In the summer of 2007, I interviewed Paul Romer of Stanford University for EconTalk. Paul has been the driving force behind the "new growth theory" writing a series of influential papers that put the role of ideas at the center of growth theory. Our conversation focused on the importance of ideas, the role of institutions and the legal environment for creating incentives for new ideas and how ideas spread beyond national borders helping people around the world. Here are edited excerpts from that conversation.
The podcast can be found at Romer on Growth.
Russ Roberts: Paul, let's start by talking about the importance of growth as you do in your article for the Concise Encyclopedia of Economics. You have an article there, "Economic Growth." Why do small changes in growth rates matter? What's important about that?
Paul Romer: This is a classic application of the power of compounding, that if you have a slightly higher growth rate, as growth rates compound over many years, it leads to dramatically higher levels of income.
Paul Romer: For example, at 2.1 percent rate of growth per year, income per capita in a nation can increase by a factor of about 8 over 100 years. So if income per capita is $30,000 per person in the United States, just round numbers, in 100 years, it could be $240,000 per person. Now imagine you had a slightly faster growth rate. Suppose it was 2.6 percent instead of 2.1 percent. Then it could increase by a factor of 13 instead of 8, so you'd end up with $390,000 per person instead of $240,000—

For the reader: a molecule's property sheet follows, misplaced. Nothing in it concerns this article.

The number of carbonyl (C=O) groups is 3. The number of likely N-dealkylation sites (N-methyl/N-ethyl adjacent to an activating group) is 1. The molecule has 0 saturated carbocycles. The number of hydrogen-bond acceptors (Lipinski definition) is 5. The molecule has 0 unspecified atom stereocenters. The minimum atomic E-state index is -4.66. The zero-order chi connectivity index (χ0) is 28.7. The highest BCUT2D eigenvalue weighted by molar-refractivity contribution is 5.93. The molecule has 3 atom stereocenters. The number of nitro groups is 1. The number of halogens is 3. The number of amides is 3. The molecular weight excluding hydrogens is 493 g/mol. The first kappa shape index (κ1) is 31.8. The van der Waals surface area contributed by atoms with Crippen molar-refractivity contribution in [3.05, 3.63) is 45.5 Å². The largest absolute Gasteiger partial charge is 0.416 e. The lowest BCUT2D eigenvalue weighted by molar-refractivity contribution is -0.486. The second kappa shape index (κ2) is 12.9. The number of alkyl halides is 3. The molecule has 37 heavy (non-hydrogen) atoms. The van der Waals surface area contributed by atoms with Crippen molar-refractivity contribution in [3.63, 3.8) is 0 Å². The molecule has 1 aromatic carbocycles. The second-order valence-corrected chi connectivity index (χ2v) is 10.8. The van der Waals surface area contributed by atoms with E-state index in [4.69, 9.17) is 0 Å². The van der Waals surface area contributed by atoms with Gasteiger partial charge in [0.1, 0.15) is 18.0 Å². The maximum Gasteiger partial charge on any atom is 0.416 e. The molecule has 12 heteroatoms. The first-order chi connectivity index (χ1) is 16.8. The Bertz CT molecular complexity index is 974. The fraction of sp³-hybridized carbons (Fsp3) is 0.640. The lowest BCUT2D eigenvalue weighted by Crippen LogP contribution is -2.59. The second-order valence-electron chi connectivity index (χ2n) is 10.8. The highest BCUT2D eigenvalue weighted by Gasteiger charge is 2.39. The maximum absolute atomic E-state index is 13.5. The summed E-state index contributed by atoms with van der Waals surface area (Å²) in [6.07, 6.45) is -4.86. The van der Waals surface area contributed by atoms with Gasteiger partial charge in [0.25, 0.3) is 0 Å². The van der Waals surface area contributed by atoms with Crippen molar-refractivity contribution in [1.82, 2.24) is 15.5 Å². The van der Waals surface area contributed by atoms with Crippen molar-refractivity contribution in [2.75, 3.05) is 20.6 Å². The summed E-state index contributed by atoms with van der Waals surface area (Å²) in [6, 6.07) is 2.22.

Russ Roberts: Huge difference. Almost twice as much.
Paul Romer: Yeah, so small differences, half a percent per year, accumulate into very large differences in standards of living and the extra income will make life better for everyone in a nation—no matter what it wants to do with those extra resources—spend them on education, more vacations, more quality time with each other, whatever.
Russ Roberts: How much richer are we in the United States than we were 100 years ago? How have we been doing?
Paul Romer: Well, I picked the 2.1 percent because that's about the average rate of growth that we had over the last century and we did experience about an eight-fold increase over a period of 100 years. It's a really phenomenal increase and something that's unprecedented in human history. We've never seen the leading nation in the world grow at such an astonishing rate. Now if you listen to the news reports, you'll know that there's some places like China which are growing at 10—8 and 10 percent per year. That's because they're catching up with the frontier and they're starting from way behind. When you start from a low base, it's always easy to have a faster rate of growth. But as they start to catch up with us, their growth rates will slow down.